Other patrons were now asking questions too, what better way to learn than from a purveyor or enthusiast? I eliminated two that were not interesting enough for me, one in particular because it tasted very hot of alcohol but then faded instantly. As I sat there, other people came up and said, “You know what you need to try…” and suddenly I had about seven bourbons surrounding me! Luckily all small pours and with a big glass of water!

Finally, I narrowed it down to what I thought was my favorite: Blanton’s Bourbon. It was drinkable and distinctive – have you seen their bottles? I loved that it felt like the sweet bourbon I was expecting at first, notes of vanilla and caramel and then the finish is closer to a floral rye whiskey which I like. Though I had picked a favorite, I decided not to make the ultimate decision until another day because by this time they were all tasting pretty good!

The next day, Chapel Tavern reached out and asked if I’d like to try some of their select bourbons. I don’t know if you’ve been in Chapel lately, but dang – that wall of spirits is an impressive sight! It turns out that the owners of Chapel have purchased an entire barrel from Russell’s Reserve and it is now exclusive to them. And they wanted to know if I’d like to try it? WOULD I!?

Another day of bourbon tasting was in the works! This time I brought a friend to bounce ideas off, especially since he’s the big fan of bourbon. And we kept the tasting limited to four – the three that Chapel recommended to try and another of the Blanton’s to see if I liked it as much as I thought I did.

And boy – this is where my job gets difficult – I couldn’t decide between the Russell’s Reserve for Chapel and the Blanton’s. Both were amazing in different ways. In particular, the Russell’s Reserve had peppery spice and the Blanton’s had the smoother almost caramel taste.

What’s a chocolatier to do? As a big advocate of local business and a fan girl of limited edition flavors, it became obvious that the choice should be Chapel Tavern’s Russell’s Reserve bourbon. So try this limited edition flavor before the bottle is done. And I swear, I won’t do any more tastings – it’s just for the chocolate!

June 06, 2017 — Krysta Bea Jackson
Flavor of March - the French Tart

Flavor of March - the French Tart

Last spring, I stumbled upon a cocktail recipe for a French Tart. It's a simple drink to make with wonderfully complex flavors. Since then, I've been obsessed with making it into a confection. And I think I've done it!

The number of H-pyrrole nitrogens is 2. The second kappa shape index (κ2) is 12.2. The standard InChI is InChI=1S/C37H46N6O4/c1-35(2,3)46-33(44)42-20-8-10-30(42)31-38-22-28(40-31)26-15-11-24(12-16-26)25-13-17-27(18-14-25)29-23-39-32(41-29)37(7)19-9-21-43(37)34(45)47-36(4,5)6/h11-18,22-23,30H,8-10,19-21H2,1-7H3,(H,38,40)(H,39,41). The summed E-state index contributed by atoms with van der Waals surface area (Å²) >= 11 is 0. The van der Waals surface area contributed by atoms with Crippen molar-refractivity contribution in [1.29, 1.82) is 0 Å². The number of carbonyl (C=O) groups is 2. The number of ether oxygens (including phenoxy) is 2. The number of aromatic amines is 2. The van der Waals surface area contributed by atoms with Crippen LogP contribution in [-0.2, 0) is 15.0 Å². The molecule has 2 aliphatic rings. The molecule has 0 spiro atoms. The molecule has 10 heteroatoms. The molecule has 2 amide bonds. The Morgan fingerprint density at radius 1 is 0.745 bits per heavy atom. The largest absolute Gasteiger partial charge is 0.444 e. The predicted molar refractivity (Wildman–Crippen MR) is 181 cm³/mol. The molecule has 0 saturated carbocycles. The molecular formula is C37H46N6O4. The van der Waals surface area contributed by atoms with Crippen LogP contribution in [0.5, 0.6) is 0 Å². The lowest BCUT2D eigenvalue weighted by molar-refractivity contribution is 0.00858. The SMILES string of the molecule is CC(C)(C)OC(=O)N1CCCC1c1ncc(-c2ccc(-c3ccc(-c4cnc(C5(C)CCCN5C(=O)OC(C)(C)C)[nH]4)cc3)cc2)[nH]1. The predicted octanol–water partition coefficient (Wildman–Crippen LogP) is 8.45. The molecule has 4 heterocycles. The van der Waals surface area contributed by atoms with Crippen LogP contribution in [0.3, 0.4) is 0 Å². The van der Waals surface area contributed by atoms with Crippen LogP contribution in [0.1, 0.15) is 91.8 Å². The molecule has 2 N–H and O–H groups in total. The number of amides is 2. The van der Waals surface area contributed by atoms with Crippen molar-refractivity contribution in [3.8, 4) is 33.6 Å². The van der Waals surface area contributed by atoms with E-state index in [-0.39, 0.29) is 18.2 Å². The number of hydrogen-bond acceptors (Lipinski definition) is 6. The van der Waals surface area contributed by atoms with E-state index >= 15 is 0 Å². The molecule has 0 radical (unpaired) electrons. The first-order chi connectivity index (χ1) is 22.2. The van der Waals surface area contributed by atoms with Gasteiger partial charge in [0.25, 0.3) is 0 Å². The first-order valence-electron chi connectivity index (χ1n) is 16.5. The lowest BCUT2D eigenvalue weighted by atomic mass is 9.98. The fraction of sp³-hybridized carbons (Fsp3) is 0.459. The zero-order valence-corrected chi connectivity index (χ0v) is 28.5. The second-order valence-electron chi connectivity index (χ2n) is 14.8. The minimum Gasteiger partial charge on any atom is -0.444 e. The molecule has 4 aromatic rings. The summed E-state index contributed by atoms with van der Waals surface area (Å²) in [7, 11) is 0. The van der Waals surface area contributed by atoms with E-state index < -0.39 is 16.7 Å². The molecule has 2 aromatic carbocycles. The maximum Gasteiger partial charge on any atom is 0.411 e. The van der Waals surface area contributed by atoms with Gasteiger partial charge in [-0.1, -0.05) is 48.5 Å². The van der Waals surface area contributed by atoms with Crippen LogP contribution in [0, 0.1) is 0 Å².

The drink recipe (found here) has fresh grapefruit juice, simple syrup made with fresh rosemary, a splash of fresh lemon juice, vodka and St Germain. When you make the rosemary simple syrup in advance (and it really is very simple to do), throwing together this drink in a shaker is easy and will still be impressive to your friends and family. And what better drink to wish for warmer temperatures (c'mon Reno and/or winter weather)?

So while the drink recipe is surprisingly easy to throw together, the recipe for this confection took me a long time to create. The biggest issue was controlling the amount of water that is naturally in fresh squeezed grapefruit juice. Because you are creating a confection that must be shelf stable for a minimum of three weeks, even with dairy products present, the chemistry of the interior is very important. And water is easily the biggest enemy in creating a wonderful chocolate. I toyed with the idea of using a grapefruit essential oil, but that just isn't my style. I like using the ingredients as they're found in nature whenever possible.

This lead me to create something other than my usual truffle made of a ganache base. Instead, this month I present the French Tart jelly. This jelly is made with fresh grapefruit juice, rosemary, lemon juice, vodka, St Germain and pectin, not gelatin. One reason being the natural source of gelatin, but the real reason is the texture. The texture of a pectin jelly is so addictive. You can thank French pâte de fruits for my addiction to that texture!

Sugar Love Chocolates' French Tart jelly

March 01, 2017 — Krysta Bea Jackson
Good golly Batman - we need an update to the blog!

Good golly Batman - we need an update to the blog!

Right off the bat, let me apologize for the tardiness of this update! 2017 has threw me for a real loop (flooding of my house three times, grandma in/out/in the hospital, temporary second location opened and failed, etc etc). But I've also had loads of good news too!

The biggest one is that the manufacturer is back from holiday in China and so we're moving forward with the final design touches of the 2 piece boxes and they'll be underway soon! This was the work of our Kickstarter campaign that we ran in December. These two piece boxes will allow us to serve the corporate and wedding market better. And I can't wait to get my hands on them!

Our expansion plans are moving along as well. The expansion is into a our own kitchen that will be larger and allow for more types of goodies (drinking chocolate anyone?). And of course, pretty new pieces of equipment as well like this one I've been drooling over for months now: Isn't that pretty? No one else seems to drool as much as me... haha